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New England News

Pittsfield Police Advisory And Review Board Again Reflects On Role, Purpose

An SUV is parked on the street in front of a brick building with "Pittsfield Police" on its doors
Josh Landes
/
WAMC

The Pittsfield, Massachusetts Police Advisory and Review Board held its monthly meeting on Tuesday.

The Police Advisory and Review Board is the city’s third attempt at creating an external review body for the Pittsfield Police Department. It was born out of controversy, with community critics calling the final incarnation of the board impotent due to a lack of authority – a concern echoed in its first annual report by chair Ellen Maxon last summer.

As the board prepares its second annual report, member Michael Feldberg shared his research on the effectiveness of citizen review boards like Pittsfield’s that are limited to strictly advisory roles.

“The studies found, in short, that the more resources and authority the review boards had, the more the incidence of law officers shootings declined and the more the arrest rates for disorderly conduct declined," he told the board. "In some cases, the rate of decline was 20% or more. By contrast, the rates for both measures- that is of shootings and arrest for disorderly conduct- only resulted in a drop of plus or minus 2% in those cities with advisory boards like ours.”

Members were asked to reflect on Feldberg’s presentation. Their comments recalled the frustration of members of police advisory boards past.

Erin Sullivan said the board needs to review its efforts and do things differently moving forward.

“It doesn't feel like we have a whole lot of input," she said. "But I think that's, that was by design, right. So the statute, the charter, is very, you know, what our role is, is pretty limited. And I think, you know, over this past year especially, where we've seen all of the social and racial unrest, that it feels like, I almost feel like we should be doing more, but I also can see in within our police department, that, you know, from the cases that we've reviewed, that when things happen, they seem to be being addressed in a manner that's, that holds people accountable. That's my assumption.”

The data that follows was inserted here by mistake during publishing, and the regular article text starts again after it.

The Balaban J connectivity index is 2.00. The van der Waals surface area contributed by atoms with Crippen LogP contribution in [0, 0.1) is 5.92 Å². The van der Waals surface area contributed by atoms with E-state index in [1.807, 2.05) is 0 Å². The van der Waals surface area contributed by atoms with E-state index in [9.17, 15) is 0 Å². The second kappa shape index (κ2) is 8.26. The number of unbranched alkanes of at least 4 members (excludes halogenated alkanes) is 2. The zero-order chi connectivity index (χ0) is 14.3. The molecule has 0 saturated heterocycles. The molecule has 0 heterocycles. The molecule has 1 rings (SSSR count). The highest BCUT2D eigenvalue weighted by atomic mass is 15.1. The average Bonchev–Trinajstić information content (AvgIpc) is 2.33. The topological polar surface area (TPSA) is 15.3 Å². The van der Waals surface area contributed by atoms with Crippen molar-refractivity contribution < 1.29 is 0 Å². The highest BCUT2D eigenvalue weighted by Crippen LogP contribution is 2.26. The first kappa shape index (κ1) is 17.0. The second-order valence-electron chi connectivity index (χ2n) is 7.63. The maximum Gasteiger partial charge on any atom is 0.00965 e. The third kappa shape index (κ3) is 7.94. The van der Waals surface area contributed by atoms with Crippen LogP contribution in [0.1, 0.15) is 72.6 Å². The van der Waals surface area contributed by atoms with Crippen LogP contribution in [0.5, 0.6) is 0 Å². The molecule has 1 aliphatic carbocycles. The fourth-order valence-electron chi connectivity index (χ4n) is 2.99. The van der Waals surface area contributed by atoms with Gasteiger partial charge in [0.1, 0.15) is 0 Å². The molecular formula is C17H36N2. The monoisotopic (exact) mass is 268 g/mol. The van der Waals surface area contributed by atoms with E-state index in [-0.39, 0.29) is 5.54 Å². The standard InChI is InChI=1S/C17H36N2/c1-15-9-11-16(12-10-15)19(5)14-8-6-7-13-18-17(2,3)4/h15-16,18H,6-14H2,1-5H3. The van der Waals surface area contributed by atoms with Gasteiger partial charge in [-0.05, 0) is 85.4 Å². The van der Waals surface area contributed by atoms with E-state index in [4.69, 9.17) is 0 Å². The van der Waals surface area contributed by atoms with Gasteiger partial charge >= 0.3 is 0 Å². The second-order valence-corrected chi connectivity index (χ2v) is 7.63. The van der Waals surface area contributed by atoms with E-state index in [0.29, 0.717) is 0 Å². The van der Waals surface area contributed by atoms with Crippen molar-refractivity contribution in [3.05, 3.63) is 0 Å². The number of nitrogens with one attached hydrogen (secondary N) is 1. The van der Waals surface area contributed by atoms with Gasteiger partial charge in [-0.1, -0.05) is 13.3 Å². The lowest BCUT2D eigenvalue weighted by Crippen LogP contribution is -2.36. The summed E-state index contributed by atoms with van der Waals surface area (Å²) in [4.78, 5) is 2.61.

“I have sensed that we've had as a group the general feeling of frustration regarding our role. The frustration, confusion. I'm wondering why so many of us have decided not to rejoin for our second term," said Feldberg. “I was wondering why, if this sense of frustration, or that somehow, maybe our, it might have been my expectation, that we would have a more direct role in the process of reviewing. I agree with people that if these are the limits of what we have, then our role should be to be in more direct contact with the community, and be a sounding board for people perhaps who won't go directly to the department, if they want to express themselves.”

Police Chief Michael Wynn was asked what happens to the feedback the board offers every month.

“Generally speaking, the feedback that I get is either directed towards language in the investigative report, or language in my endorsement letter and my conclusion letter," he said. "So that usually gets discussed in a command staff meeting, because the commanders are the ones who are offering those reports and receiving my endorsement letters. It's been fairly rare that you've had direct feedback regarding, you know, the communication to the officers. But you've also commented on communication to the complainants. And so we made little changes to those documents as well.”

The board postponed a vote on sending proposed revisions to city code that would “give us specific language explicitly defining the authority with which the City Council wishes to invest the Police Advisory and Review Board” to the city council.

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